Warming-up with Ginger

Photo by 戴奕驥
The last few days have been rainy in the bay area, and I got a tad stuffy and congested. So I bought organic ginger at the farmer's market.

Not many people know of ginger's wealth of nutritional and medicinal benefits. But in traditional Chinese medicine as well as Ayurvedic, Ginger is present in half of all prescriptions, as its yang (or warmth and energy) is a stimulant that warms the body and boosts circulation.

It's stimulating properties also help a slow metabolism speed up, digestive problems, and its nutrients increase immunity to colds and flues. Although it's mostly used to calm the gut, it also helps heal ulcers, sooth menstrual pain, reduce sinusitis and throat soreness, and its anti-inflammatory chemicals, rightly named gingerols, are beneficial to people suffering from conditions such as arthritis and asthma.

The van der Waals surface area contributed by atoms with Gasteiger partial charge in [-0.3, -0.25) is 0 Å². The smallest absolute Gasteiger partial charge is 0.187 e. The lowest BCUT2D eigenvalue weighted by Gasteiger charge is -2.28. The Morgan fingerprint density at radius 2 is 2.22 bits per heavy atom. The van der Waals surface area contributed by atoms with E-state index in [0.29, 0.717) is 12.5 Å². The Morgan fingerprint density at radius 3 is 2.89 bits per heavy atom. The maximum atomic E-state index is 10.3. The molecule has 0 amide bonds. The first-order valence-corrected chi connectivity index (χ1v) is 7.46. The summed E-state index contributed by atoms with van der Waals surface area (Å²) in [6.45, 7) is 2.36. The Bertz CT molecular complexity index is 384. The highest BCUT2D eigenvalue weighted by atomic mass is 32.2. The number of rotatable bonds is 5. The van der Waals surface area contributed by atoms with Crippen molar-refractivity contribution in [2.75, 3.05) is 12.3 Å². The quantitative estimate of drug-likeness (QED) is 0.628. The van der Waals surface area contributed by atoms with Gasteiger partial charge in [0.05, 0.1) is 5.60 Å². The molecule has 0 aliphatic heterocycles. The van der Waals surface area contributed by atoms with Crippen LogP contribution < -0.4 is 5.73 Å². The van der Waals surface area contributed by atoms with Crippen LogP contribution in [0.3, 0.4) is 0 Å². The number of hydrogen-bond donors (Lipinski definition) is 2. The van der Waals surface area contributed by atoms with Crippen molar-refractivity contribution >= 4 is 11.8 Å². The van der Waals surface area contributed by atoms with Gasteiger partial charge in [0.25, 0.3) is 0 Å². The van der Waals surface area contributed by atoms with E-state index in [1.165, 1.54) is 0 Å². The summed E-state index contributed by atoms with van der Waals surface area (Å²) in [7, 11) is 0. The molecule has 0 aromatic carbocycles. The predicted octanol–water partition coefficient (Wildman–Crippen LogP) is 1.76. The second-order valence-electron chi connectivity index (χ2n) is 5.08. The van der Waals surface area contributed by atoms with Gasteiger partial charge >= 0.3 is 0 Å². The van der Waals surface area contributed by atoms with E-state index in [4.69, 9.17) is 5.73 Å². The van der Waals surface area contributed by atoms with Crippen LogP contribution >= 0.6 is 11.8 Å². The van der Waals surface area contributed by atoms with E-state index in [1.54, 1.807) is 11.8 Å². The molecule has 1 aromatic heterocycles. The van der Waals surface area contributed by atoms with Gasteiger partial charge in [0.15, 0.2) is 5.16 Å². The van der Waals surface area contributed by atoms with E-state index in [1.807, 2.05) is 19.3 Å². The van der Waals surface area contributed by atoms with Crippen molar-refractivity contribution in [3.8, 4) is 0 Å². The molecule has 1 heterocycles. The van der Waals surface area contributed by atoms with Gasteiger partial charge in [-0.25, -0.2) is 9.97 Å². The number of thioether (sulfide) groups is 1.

Some other medicinal uses include thinning the blood, toning the heart, and reducing cholesterol levels.

During rainy days I like to prepare a nice warm cup of ginger tea:
I wash my organic ginger, cut it in thin slices, put as many slices as I can fit in my tea ball, put it in a cup and add boiling water like I would most teas, and let it sit for 10-15 minutes (the longer you steep it the more powerful, flavorful and fragrant). I prefer to keep it steeped even while I drink it. Sometimes I add a little lemon and/or a natural sweetener like honey or agave (especially if I have a cold and a soar throat). And walla! A fragrant tea to warm-me-up and stimulate my senses.

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